- When standing still at what the iPhone 14 Pro told me was 20 metres distant from my custom marker, the distance quoted by BlindSquare on the iPhone 14 was not stable. On occasions spontaneously jumping up or down by as much as 2 metres. These jumps were typically no more than 5 seconds apart.
- when approaching the custom marker at a slow walk, BlindSquare on the iPhone 14 did not give a distance lower than 3 meters. I had to stand still for nearly a minute before BlindSquare indicated that I was at the location of the marker.
- The 2 iPhones gave me different what3words results for the exact same position.
- Not surprising considering the above, the map coordinates were also different - x.39001,-x.12433 versus x.38998,-x.12435.
My takeaway? That I would prefer for those with a working knowledge of all-things GPS and BlindSquare to be the ones who attempt to pick the bones out of the above. However, it does seem reasonable to conclude that the dual-frequency GPS of the iPhone 14 Pro does deliver more stable and reliable GPS data than the iPhone 14.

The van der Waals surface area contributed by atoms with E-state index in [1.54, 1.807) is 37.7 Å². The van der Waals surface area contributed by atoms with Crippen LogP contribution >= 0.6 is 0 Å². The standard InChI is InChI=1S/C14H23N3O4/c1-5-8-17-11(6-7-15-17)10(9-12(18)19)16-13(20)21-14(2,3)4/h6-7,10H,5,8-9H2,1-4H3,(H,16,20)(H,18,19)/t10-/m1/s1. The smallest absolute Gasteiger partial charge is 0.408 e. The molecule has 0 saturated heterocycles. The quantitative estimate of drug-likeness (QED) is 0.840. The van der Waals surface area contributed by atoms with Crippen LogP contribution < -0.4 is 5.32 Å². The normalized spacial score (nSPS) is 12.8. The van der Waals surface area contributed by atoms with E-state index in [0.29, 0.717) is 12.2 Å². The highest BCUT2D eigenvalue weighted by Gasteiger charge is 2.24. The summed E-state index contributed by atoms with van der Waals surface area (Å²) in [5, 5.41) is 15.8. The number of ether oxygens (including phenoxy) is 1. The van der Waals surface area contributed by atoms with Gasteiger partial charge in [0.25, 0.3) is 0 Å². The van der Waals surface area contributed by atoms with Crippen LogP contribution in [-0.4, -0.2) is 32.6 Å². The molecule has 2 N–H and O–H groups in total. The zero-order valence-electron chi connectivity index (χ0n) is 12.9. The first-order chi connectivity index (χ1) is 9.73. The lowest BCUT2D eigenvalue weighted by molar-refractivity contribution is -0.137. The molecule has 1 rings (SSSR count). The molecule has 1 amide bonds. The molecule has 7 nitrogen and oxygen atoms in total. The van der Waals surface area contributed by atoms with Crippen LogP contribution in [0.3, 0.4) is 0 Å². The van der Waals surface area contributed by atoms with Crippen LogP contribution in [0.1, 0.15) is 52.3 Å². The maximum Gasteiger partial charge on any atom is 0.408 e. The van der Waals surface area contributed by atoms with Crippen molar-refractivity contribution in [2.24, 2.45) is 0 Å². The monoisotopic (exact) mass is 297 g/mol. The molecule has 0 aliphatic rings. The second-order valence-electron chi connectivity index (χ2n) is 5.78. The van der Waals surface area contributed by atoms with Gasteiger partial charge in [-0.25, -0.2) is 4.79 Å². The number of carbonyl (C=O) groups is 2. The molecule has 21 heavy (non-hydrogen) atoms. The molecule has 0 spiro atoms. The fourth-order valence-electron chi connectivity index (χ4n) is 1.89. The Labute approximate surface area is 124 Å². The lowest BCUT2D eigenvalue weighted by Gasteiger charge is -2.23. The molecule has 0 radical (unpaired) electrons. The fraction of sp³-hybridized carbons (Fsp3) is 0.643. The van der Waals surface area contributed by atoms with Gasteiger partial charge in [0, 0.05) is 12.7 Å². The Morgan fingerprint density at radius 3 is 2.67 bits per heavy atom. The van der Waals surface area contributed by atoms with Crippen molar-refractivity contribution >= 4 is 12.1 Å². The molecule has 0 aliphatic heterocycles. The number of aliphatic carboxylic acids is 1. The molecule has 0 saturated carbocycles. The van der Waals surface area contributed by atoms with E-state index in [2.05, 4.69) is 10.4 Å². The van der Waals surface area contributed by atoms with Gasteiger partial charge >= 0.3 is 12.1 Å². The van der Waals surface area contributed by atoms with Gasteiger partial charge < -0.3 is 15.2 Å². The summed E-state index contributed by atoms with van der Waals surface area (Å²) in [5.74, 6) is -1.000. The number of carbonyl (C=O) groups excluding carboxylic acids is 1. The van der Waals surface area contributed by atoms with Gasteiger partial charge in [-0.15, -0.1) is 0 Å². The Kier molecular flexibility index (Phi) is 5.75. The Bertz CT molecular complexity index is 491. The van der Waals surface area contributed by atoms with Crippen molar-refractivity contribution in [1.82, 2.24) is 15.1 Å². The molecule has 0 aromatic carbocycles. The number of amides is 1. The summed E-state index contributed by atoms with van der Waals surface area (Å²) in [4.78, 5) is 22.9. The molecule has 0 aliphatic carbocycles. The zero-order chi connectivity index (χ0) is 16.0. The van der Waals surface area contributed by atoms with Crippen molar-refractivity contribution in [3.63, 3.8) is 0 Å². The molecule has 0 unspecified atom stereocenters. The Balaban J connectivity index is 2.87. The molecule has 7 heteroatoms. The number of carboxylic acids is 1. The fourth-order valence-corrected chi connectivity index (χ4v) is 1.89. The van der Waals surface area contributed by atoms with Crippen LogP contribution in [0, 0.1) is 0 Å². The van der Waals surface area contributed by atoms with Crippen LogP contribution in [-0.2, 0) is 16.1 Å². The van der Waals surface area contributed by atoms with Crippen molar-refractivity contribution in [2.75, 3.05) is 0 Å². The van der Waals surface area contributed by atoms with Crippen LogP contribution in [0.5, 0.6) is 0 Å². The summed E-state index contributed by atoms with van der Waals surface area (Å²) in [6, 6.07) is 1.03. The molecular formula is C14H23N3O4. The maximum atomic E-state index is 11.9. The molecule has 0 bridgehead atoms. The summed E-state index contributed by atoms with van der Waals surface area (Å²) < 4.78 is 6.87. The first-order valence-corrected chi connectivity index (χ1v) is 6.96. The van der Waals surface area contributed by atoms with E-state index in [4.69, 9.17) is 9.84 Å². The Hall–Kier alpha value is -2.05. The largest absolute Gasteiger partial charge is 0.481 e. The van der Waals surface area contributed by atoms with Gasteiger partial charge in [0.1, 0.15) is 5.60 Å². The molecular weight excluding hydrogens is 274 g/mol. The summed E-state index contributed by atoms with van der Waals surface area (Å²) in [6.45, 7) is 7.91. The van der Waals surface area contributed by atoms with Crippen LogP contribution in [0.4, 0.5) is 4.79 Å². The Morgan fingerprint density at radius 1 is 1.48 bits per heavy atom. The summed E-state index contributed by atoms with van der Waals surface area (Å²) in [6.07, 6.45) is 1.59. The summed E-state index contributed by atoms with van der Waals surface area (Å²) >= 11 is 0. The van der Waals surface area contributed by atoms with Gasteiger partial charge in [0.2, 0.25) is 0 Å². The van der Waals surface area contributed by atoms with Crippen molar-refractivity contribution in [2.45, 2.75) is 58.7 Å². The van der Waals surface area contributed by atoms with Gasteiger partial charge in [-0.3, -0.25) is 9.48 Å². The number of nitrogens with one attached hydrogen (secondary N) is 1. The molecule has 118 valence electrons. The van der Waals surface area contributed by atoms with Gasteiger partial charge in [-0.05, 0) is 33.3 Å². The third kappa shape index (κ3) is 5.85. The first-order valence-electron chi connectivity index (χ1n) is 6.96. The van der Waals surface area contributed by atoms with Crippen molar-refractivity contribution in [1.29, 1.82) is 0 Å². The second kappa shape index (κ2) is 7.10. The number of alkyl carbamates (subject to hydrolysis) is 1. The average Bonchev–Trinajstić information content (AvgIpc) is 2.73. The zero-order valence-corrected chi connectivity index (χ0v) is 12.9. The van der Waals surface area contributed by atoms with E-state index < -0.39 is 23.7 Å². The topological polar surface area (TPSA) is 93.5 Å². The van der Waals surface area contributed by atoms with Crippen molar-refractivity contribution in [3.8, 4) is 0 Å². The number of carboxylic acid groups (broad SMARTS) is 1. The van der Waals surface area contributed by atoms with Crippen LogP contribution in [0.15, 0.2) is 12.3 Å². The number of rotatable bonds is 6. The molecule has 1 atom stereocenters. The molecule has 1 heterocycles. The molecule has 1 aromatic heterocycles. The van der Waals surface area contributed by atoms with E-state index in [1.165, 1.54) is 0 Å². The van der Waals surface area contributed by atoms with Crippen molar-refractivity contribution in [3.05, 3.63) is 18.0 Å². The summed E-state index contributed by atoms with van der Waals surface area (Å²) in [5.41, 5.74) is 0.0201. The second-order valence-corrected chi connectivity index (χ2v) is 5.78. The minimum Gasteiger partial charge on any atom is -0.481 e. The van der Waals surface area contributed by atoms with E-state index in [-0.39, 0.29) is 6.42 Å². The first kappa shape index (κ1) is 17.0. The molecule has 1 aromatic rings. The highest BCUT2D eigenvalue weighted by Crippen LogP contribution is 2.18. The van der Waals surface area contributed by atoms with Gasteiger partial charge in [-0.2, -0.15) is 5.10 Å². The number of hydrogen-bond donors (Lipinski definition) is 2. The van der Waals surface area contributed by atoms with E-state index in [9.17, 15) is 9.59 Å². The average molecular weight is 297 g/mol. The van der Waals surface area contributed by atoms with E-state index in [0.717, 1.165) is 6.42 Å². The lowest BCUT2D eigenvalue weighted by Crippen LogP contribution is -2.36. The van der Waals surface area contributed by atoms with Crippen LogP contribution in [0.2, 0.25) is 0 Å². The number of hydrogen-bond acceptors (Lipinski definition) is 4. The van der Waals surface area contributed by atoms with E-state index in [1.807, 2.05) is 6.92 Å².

My tests are clearly very far from scientific. Under laboratory conditions, I am certain that the iPhone 14 Pro does indeed deliver more precise GPS data than the iPhone 14. It's probable that this makes a meaningful difference in some locations, some atmospheric conditions, and even possibly when travelling in a vehicle.
However, for my typical use case, the dual-frequency GPS iPhone 14 Pro performed no better than the iPhone 14.
Colour me surprised. I truly approached this exercise thinking that I would notice at least some difference, and that I could use this to at least partially justify the purchase price of an iPhone 14 Pro.
As stated above, I expect other people's experiences to vary according to such things as location and atmospheric conditions. Accordingly, if you have either an iPhone 14 Pro or iPhone 14 Pro Max, I would love to hear your experience in the comments below. The Apple Watch Ultra has dual-frequency GPS too, so do please also share your experience if you have one of these. It would be particularly interesting, and likely very helpful, to hear from anybody who lives somewhere more challenging for GPS signals.